Project from 15-869: Video Texture Synthesis


Given a video texture sequence, a new video sequence can be synthesized, which is similar with the input one in texture and which can last longer.

Previous work:

So far, synthesis of dynamic natural phenomena has mostly been possible only by physically-based simulations. But these techniques will generate impressive results of compelling realism. In contrast, given an example of the desired result, statistical learning of time-varying textures(TVTs) is a good alternative. I have found two methods on this field, as shown in the following two papers,

1. "Texture Mixing and Texture Movie Synthesis using Statistical Learning", Ziv Bar-Joseph, Ran El-Yaniv, Dani Lischinski and Michael Werman.

2. "Pyramid-based texture analysis/synthesis", David J. Heeger and James R. Bergen.

The first method can be viewed as extensions of De Bonet's approach to multiple input samples and to time-varying textures. In the second paper, Heeger and Bergen applied their texture synthesis technique to the generation of 3D solid textures.

It seems that a good method in 2D texture synthesis perhaps can be extended to 3D, such as video texture synthesis. So, in this project, I will try to extend Efros's method to video texture synthesis.

Overview of approach:

  • STEP 1:
  • All the frames of the sample video sequence are stacked one by one into an image block, I', which has three dimensions, x, y and t. Then we can consider texture in 3D (x, y and t) and video synthesis becomes a kind of texture synthesis for 3D image block. Let I be the image block being synthesized.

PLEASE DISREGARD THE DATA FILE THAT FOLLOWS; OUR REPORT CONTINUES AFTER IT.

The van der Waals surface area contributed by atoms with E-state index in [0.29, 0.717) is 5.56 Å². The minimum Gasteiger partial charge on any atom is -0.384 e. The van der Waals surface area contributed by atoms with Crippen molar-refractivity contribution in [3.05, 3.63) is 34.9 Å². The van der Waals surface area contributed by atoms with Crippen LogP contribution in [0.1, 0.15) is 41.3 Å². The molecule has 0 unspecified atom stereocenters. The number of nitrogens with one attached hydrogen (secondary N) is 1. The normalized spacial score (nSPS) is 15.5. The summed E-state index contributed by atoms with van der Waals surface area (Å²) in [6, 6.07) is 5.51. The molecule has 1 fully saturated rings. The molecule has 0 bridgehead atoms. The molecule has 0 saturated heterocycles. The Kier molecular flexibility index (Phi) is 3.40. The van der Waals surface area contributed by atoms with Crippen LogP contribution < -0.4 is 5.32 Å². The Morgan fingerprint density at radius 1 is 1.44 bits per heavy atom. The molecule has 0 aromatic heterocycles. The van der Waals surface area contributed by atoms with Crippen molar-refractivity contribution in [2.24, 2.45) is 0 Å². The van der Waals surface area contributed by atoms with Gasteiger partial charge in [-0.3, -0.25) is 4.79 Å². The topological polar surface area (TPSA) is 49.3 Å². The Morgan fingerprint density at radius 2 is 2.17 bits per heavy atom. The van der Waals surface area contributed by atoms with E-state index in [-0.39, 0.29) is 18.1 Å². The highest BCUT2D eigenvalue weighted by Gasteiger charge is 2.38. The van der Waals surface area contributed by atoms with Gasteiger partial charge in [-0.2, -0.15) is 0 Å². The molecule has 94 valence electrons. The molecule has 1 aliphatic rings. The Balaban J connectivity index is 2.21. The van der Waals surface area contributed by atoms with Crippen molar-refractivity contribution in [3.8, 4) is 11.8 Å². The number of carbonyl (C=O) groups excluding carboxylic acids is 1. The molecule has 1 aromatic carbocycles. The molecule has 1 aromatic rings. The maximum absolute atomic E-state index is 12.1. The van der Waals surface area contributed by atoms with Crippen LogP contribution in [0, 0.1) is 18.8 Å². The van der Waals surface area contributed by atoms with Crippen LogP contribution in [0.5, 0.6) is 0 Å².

• STEP 2:
  • Let p be a pixel in I and let w(p) be a cuboid image block centered at p. Let d(w1, w2) denotes some perceptual distance between two blocks. We can find the closest matching blocks in I'.

  • STEP 3:
  • The center pixel values of the above blocks give us a histogram for p, which can be sampled, either uniformly or weighted by d.

    By this algorithm, arbitrarily taking a cuboid block from the sample image block as a seed, we can synthesize new image blocks similar to the sample image block, i.e., new video sequences similar to the input sample video sequence.

    How to test it:

    For testing this method, I have found some appropriate data as its inputs, such as the following video sequence,


    The expected outputs of this method should be new video sequences similar to the inputs.

    Jing XIAO

    Nov. 15, 1999